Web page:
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Anniversary Of The American A. S. Society

Anniversary Of The American A. S. Society image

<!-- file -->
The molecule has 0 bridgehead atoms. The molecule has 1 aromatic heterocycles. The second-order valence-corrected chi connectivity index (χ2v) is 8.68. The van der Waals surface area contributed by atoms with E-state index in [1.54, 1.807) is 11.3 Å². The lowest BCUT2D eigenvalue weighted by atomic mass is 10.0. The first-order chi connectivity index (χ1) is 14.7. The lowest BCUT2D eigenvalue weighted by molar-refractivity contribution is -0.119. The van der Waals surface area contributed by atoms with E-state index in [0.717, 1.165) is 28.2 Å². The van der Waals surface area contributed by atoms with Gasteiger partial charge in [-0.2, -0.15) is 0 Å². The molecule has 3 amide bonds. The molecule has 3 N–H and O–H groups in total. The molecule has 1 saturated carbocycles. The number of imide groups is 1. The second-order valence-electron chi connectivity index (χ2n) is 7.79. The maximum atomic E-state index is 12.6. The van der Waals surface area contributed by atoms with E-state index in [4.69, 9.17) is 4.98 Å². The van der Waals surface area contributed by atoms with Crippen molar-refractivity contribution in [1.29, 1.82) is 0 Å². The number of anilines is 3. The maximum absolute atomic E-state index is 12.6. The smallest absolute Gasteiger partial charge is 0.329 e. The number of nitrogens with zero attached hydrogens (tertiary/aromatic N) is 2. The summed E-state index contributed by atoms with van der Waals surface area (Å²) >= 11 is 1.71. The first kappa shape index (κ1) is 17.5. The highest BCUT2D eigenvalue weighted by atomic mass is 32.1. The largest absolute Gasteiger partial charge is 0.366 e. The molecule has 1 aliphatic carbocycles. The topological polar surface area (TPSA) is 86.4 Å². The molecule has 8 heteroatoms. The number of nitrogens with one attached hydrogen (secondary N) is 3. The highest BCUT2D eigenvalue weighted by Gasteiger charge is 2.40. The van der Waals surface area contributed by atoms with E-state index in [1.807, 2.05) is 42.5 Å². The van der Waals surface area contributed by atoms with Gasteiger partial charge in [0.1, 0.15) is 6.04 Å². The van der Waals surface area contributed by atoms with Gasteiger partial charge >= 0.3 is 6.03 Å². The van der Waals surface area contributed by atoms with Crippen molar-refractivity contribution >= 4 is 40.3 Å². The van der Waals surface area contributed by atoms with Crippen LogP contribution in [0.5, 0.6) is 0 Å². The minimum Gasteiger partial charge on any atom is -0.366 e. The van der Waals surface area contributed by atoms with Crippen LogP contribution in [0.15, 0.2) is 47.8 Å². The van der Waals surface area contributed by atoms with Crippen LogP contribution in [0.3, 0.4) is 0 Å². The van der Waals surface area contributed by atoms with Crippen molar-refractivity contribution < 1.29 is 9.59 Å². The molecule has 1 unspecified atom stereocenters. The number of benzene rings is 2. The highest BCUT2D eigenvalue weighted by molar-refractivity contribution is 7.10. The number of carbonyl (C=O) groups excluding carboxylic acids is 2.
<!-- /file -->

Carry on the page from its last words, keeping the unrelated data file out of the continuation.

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The anniverearj of this Eociety was held at the Tabernacle on Tuesday May 11, Dr. Lindley Coais President of the so. ciety in the chair. The 15th. Psalm was read by Mr. Garrison, after which an abstract of the aunual report waa read. The following persons constitute the ex ecutive committee for the ensuing year. James S. Gibson, Lucretia Mott, T. Van Renssalaer, Lydia Maria Child, Charles Marriott, Abigail H. Gibbons, David Lee Child, Oliver Johnson, Wm. P. Powell, Roswell Goss, Isaac T. Hopper, James Hudson. The meeting was addressed by Mr. Gar rison with much eloquence. He was followed by Alvan Stewart, N. P. Rogers and C. C. Burleigh. We give the substance of Messrs. Garrison and Stewart's remarks as they were reported. Mr. Garrison then addressed the assem bly. He remarked that the lighest epithets against oppression were too heavy for the ears of tyranny. I know, said he,tnatever since 1 have been engaged in this cause, I have had occasion to lamen t that the English language was so poorly inadequate td express the emotions which must naturally arise in every honest heart whcn the horrors of slavery are contemplated. 1 have been accused of using hard íanguage. I think it far too soft for the occasion and the theme. Mr G. then offered the following reBolution. ''Resolved, That the abolitionists of the United States have no reason to be ashamed of their cause or their company; that the opposition arrayed against them is not ovving to the manner or spirit in which they conduct their sacred enterterprise, but to the principies and doctrine which they advocate; that the adoption of those principies and doctrines by the Amer ican people is essential to the peaceful overthrow of slavery, and the triumph of chrisiianity; and that those persons who are cpposed to the immediate liberation of their enslaved country men, are to bede nied the moráis and character ofchristians and pronounced destitule of the principies of cominon hurnanity." If the American people are to be taken at their word; ifvvhat they say in regard to the rights of men is to be credited; if they love liberty as they profess then I shall expect, in advocating such a position as I here assume, a cordial and unquestioning sympathy. But I know the American people are not to be taken at their word; I know that they are liars, and the truth is not in thern - tbat they do not revere the principies of their own declaration, but trample them in the dust. 1 know that they hate those whose hearts are smit ten with the ove of liberty - that the very name ofabolitionist is one of hprror and reproach - and that towards the large part of their brethren, who are 'guilty of skin not colored like our own,' there is a most unrighteous and hateful prejudice which knows no cessation or mercy. I know that I ani far more notorious than popular - ihat from one side of the land to the olher, I am held in detestation. But I confess that I am proud of this detes tation. I covet the hatred of those who hate liberty. Jt is in such circumstances that I rise to assert that abolitionists have no reason to be ashamed of their cause or their company. As to the cause - what is il? It is the cause of liberty. ís there occasion to be ashamed of that? - the sacred cause which Teil, and Hampden,and Sidney, Lafayette espoused? Jt is the cause of human happiness andment, the cause upon which all man holds dear entirely depends. I need not expatiatc upon this. Our own history is proof ofits worth and its glory. Our fathers have shown their estímate ofits value - They aro willing to spend all - life, wealth peace - for its attainment. All whohave ever lived whose memories aro cherished have been in ils favor. And who are opposed toliberty? none but the enemies of God's creation ! None but tyrants, and the abettor3 of tyranny. None bu{ the lawless and profane, the reckless mobocrats, - or what is worse, the Pharisee and the bigot. These disown the abolitionists. But have abolitionists any reason to covet their company or their applause? I say, Fharisaismand the bigotry of the law are arrayed against the anti-slavery enterprise - the lawless and violent of the land - the slavehoJders and their npologists are arrayed ogainst us. But the slavesare for us. Yes, theheart and the testimony of the slave - his sroans and his prayers arewith us. The free colored man is with us. Good raen, the world over, are with us. - The providence of God is working for us. I have sometimes undertaken toshow in what estímate the abolitionists of this cou ntry are held by :he great and good men of England. The testimonies which havo been freely and frequently given are not new. But, while the trial ia pending, in whose issue íb involved the character ofi abolitionists, we have a right to adduce the testimony of such as these. Theyare the expressions of men whose opinión can not be disregarded. [Mr. G, here read extracta from speeches and writings of Dr. Madden, Thomas Campbell, the poet, W. T. Alexander of EdingburgO'Connell, the great champion of freedom; the champion of mankind -and John Angelí James, commendatory of the cbaracter, principies, and conduct af" American abolitionists. Alvan Stewart, of Utica, asked permis Jaion to speak. He carne forward and aaid he did not come to tho place to speak, but when he heard the resolution read, and witnessed the noble spirit with which it wa3 maintained, he feit his soul pressed to lend his little strength in its support. - He hoped no clergyman would be offended by his reference to our Saviour's illus tration of the man who fell among thieves . We are here to day, said he, for the purpose of raising up that poor man, who has been robbed all his life long, and lies woundedand prostrate and halfdead. The alaveholders have robbed the slave ofevery thing, robbed him of all his rights, crushed him down ; eyes dug out light cut off; all this done by the forcé of law, sanctioned by divinity, under the grace of republican government. This poor man could not have lain so long in such a situation, had nol the preistand the Levite for a hundred and fifty years,passed by on the oiher side, and no man bowed down to listen to his moans, or to enquire after his name, hiscondition,his feelings, or his necessitiesjto give him consolation, sympa thy, or aid. We abomionists, if we are true to ourprotession, are leaning over this poor rob bed man, pouring oil and wine into his wounds, saddeningour heart to take him to the Inn, where we intend to tako good care of him, and pay his bilí. Why has the priest passed by so rnajestically? Oh, he is going to attend the Presbytery, or he is going to a revival meeting, or he must stand by and defend some high point of scholasticdivinity, and his callingis superior to the vvork of humanity, he cannot stoop to thatpoor robbed man. Then the Levite, the servant of the priest, answering to our elders and deacons, the holyguardof our ministers, he is so afraid the community will find out that there is a robbed man down yonder, that he will not let the notice bc read in the pulpit, that there is a convention of men or ofwomen, or children, going down to lift him up and rescue him. Mr. S . refer red to a want of a good spiri'. He said it was generally charged uponus when we give some of the astounding facts respecting slavery. Forinstance, if we bring out the fact that the President of the United Siates has a group of crouching bondmen thronging his palace halls - that he keeps elaves, and flogs them andsells them, and never pays them wages for labor j it ia well we have a bad spirit. God multiply such bad spirits?